|Jan. 12, 2012|
HOUSTON – Long-time Harris County Precinct One Constable Jack Abercia has been arrested along with his Chief Lieutenant Weldon Kenneth Wiener and Office Chief Michael Butler following the return of a 13-count federal indictment, United States Attorney Kenneth Magidson announced today along with FBI Special Agent in Charge Stephen L. Morris.
The sealed indictment was returned Tuesday, Jan. 10, 2012, and was unsealed in its entirety just minutes ago following the arrests of Abercia, 78, Wiener, 72, and Butler, 56, all of Houston.
The indictment charges the all three with conspiracy to violate various federal laws, and charges Abercia and Wiener with unlawfully accessing the National Crime Information Center (NCIC) database on multiple occasions for private financial gain. Abercia and Butler are also charged with bribery in connection with the hiring of an otherwise unqualified applicant for a deputy constable position in return for a cash bribe totaling $5,000.
“Assistance from the public is often critical in these very important investigations,” said Morris. “Anyone with information about potential wrongdoing by a public official is urged to contact the FBI.”
All three are charged with conspiracy. Abercia and Wiener are charged in 11 counts alleging they accessed the NCIC database or caused another to access it on 11 occasions without authority or in excess of official authority in return for private financial gain. Abercia and Wiener would, according to the indictment, solicit and accept cash bribes in return for having unauthorized criminal background checks run on prospective employees of various businesses. NCIC is restricted to genuine law enforcement purposes. Users must undergo training and screening, have passwords that are monitored and are instructed that the database is not to be used for non-law enforcement reasons nor beyond in the performance of their official duties. While the indictment charges 11 specific acts of unauthorized access or access in excess of official authority in November 2011, it also alleges the practice had been occurring in the office for a longer period of time.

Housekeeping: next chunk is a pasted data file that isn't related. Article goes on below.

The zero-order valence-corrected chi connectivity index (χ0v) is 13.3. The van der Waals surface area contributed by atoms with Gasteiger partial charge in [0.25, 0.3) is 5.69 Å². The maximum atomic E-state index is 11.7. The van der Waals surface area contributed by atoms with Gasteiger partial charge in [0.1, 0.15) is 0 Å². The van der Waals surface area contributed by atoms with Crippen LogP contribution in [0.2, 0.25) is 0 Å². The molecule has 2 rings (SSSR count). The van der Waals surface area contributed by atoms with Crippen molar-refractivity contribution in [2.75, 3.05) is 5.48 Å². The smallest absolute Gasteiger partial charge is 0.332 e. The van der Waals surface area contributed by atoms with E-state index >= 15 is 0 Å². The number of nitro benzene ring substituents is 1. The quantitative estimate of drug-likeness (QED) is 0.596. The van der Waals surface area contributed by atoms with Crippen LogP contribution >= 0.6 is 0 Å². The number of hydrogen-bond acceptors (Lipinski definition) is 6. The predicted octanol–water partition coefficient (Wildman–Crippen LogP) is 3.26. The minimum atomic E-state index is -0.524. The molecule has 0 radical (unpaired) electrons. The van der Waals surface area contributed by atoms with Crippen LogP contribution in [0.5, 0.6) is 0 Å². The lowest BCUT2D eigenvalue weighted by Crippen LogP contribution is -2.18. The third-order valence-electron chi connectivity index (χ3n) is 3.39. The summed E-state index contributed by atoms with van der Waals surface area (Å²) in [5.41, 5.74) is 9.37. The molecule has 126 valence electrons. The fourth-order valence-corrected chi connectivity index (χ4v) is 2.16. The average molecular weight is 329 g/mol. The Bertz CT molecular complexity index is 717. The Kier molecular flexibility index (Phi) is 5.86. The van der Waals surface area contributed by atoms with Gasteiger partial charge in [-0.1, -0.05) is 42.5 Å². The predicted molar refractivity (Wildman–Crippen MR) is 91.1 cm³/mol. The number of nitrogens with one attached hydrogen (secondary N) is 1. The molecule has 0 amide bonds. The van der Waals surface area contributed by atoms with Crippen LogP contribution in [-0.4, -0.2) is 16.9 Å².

The bribery charge in the final count of the indictment alleges Abercia and Butler hired an otherwise unqualified applicant to be a deputy constable in exchange for a $5,000 cash payment. According to the indictment, Butler physically received the money, through an intermediary, and allegedly gave Abercia $3,000, while keeping $2,000 for himself.
All three men are expected to appear in federal court today before U.S. Magistrate Judge Mary Milloy.
If convicted of the conspiracy charge, all three face up to five years in prison. Abercia and Wiener will also face an additional five years in prison for each count of exceeding authorized computer access, while Abercia and Butler could also receive an additional 10 years in prison if convicted of the bribery charge. All 13 counts also include a possible fine of $250,000 and up to three years of supervised release on each count.
This case was investigated by the FBI Houston Law Enforcement/Border Corruption Task Force with special assistance from the Houston Police Department - Internal Affairs Division and the Texas Rangers and is being prosecuted by Assistant U.S. Attorney Michael Wynne.
An indictment is a formal accusation of criminal conduct, not evidence.
A defendant is presumed innocent unless convicted through due process of law.